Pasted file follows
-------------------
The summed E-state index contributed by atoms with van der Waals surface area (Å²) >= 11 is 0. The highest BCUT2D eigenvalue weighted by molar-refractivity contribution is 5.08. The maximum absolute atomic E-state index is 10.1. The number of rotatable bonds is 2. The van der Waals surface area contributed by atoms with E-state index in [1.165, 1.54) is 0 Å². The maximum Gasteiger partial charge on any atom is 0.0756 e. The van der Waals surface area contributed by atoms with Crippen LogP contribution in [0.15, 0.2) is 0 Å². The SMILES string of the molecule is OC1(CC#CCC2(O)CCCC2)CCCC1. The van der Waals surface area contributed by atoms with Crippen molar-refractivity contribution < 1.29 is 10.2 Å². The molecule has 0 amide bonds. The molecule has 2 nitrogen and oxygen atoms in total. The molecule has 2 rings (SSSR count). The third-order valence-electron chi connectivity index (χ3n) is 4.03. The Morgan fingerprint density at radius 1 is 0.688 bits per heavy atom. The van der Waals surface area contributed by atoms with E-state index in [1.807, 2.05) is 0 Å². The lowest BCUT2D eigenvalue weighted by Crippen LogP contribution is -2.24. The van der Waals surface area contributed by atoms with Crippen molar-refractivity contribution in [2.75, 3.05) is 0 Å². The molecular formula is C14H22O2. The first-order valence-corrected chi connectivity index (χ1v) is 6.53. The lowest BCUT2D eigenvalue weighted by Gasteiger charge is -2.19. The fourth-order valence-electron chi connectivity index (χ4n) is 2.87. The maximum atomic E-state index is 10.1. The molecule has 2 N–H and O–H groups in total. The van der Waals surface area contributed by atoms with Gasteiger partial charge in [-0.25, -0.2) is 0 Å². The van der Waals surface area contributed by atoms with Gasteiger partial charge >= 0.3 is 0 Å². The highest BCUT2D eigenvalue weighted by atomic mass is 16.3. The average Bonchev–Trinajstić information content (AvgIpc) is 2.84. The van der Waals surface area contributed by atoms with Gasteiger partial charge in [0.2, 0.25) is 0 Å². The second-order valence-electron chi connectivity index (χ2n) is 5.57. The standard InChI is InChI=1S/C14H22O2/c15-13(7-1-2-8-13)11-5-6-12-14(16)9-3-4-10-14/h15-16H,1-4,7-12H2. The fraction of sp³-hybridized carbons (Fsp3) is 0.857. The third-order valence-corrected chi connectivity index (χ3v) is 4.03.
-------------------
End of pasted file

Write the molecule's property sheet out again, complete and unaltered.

The summed E-state index contributed by atoms with van der Waals surface area (Å²) >= 11 is 0. The highest BCUT2D eigenvalue weighted by molar-refractivity contribution is 5.08. The maximum absolute atomic E-state index is 10.1. The number of rotatable bonds is 2. The van der Waals surface area contributed by atoms with E-state index in [1.165, 1.54) is 0 Å². The maximum Gasteiger partial charge on any atom is 0.0756 e. The van der Waals surface area contributed by atoms with Crippen LogP contribution in [0.15, 0.2) is 0 Å². The SMILES string of the molecule is OC1(CC#CCC2(O)CCCC2)CCCC1. The van der Waals surface area contributed by atoms with Crippen molar-refractivity contribution < 1.29 is 10.2 Å². The molecule has 0 amide bonds. The molecule has 2 nitrogen and oxygen atoms in total. The molecule has 2 rings (SSSR count). The third-order valence-electron chi connectivity index (χ3n) is 4.03. The Morgan fingerprint density at radius 1 is 0.688 bits per heavy atom. The van der Waals surface area contributed by atoms with E-state index in [1.807, 2.05) is 0 Å². The lowest BCUT2D eigenvalue weighted by Crippen LogP contribution is -2.24. The van der Waals surface area contributed by atoms with Crippen molar-refractivity contribution in [2.75, 3.05) is 0 Å². The molecular formula is C14H22O2. The first-order valence-corrected chi connectivity index (χ1v) is 6.53. The lowest BCUT2D eigenvalue weighted by Gasteiger charge is -2.19. The fourth-order valence-electron chi connectivity index (χ4n) is 2.87. The maximum atomic E-state index is 10.1. The molecule has 2 N–H and O–H groups in total. The van der Waals surface area contributed by atoms with Gasteiger partial charge in [-0.25, -0.2) is 0 Å². The van der Waals surface area contributed by atoms with Gasteiger partial charge >= 0.3 is 0 Å². The highest BCUT2D eigenvalue weighted by atomic mass is 16.3. The average Bonchev–Trinajstić information content (AvgIpc) is 2.84. The van der Waals surface area contributed by atoms with Gasteiger partial charge in [0.2, 0.25) is 0 Å². The second-order valence-electron chi connectivity index (χ2n) is 5.57. The standard InChI is InChI=1S/C14H22O2/c15-13(7-1-2-8-13)11-5-6-12-14(16)9-3-4-10-14/h15-16H,1-4,7-12H2. The fraction of sp³-hybridized carbons (Fsp3) is 0.857. The third-order valence-corrected chi connectivity index (χ3v) is 4.03.